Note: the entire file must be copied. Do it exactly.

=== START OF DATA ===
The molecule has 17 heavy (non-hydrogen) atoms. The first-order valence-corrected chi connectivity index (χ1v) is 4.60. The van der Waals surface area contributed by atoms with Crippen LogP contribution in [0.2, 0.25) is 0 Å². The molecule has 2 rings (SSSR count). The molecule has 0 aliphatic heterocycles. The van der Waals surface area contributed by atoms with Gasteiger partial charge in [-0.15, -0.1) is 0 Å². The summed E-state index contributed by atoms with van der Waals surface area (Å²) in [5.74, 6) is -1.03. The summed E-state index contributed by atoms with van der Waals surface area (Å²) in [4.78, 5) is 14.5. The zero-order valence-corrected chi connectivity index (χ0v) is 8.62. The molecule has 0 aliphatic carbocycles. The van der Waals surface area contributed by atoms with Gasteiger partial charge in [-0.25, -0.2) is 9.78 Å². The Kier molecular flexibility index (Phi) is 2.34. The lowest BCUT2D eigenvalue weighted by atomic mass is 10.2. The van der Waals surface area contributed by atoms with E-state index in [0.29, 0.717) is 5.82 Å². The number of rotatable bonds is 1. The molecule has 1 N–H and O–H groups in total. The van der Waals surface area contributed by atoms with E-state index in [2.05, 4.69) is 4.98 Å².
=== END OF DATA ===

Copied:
The molecule has 17 heavy (non-hydrogen) atoms. The first-order valence-corrected chi connectivity index (χ1v) is 4.60. The van der Waals surface area contributed by atoms with Crippen LogP contribution in [0.2, 0.25) is 0 Å². The molecule has 2 rings (SSSR count). The molecule has 0 aliphatic heterocycles. The van der Waals surface area contributed by atoms with Gasteiger partial charge in [-0.15, -0.1) is 0 Å². The summed E-state index contributed by atoms with van der Waals surface area (Å²) in [5.74, 6) is -1.03. The summed E-state index contributed by atoms with van der Waals surface area (Å²) in [4.78, 5) is 14.5. The zero-order valence-corrected chi connectivity index (χ0v) is 8.62. The molecule has 0 aliphatic carbocycles. The van der Waals surface area contributed by atoms with Gasteiger partial charge in [-0.25, -0.2) is 9.78 Å². The Kier molecular flexibility index (Phi) is 2.34. The lowest BCUT2D eigenvalue weighted by atomic mass is 10.2. The van der Waals surface area contributed by atoms with E-state index in [0.29, 0.717) is 5.82 Å². The number of rotatable bonds is 1. The molecule has 1 N–H and O–H groups in total. The van der Waals surface area contributed by atoms with E-state index in [2.05, 4.69) is 4.98 Å².